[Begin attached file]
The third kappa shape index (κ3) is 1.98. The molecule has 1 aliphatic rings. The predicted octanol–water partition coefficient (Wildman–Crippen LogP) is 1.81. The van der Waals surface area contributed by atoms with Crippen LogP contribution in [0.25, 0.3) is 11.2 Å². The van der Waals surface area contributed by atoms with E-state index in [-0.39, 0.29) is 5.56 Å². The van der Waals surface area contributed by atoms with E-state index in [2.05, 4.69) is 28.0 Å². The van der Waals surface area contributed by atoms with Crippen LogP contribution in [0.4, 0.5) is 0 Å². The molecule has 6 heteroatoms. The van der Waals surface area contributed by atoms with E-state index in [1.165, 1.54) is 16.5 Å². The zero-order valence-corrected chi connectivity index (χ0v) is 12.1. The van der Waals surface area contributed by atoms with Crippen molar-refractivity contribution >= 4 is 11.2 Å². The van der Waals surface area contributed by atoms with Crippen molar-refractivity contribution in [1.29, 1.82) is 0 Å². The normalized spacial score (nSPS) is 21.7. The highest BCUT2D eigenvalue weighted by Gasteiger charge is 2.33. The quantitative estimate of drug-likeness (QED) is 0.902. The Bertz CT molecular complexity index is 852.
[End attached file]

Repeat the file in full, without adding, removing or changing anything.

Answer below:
The third kappa shape index (κ3) is 1.98. The molecule has 1 aliphatic rings. The predicted octanol–water partition coefficient (Wildman–Crippen LogP) is 1.81. The van der Waals surface area contributed by atoms with Crippen LogP contribution in [0.25, 0.3) is 11.2 Å². The van der Waals surface area contributed by atoms with E-state index in [-0.39, 0.29) is 5.56 Å². The van der Waals surface area contributed by atoms with E-state index in [2.05, 4.69) is 28.0 Å². The van der Waals surface area contributed by atoms with Crippen LogP contribution in [0.4, 0.5) is 0 Å². The molecule has 6 heteroatoms. The van der Waals surface area contributed by atoms with E-state index in [1.165, 1.54) is 16.5 Å². The zero-order valence-corrected chi connectivity index (χ0v) is 12.1. The van der Waals surface area contributed by atoms with Crippen molar-refractivity contribution >= 4 is 11.2 Å². The van der Waals surface area contributed by atoms with Crippen molar-refractivity contribution in [1.29, 1.82) is 0 Å². The normalized spacial score (nSPS) is 21.7. The highest BCUT2D eigenvalue weighted by Gasteiger charge is 2.33. The quantitative estimate of drug-likeness (QED) is 0.902. The Bertz CT molecular complexity index is 852.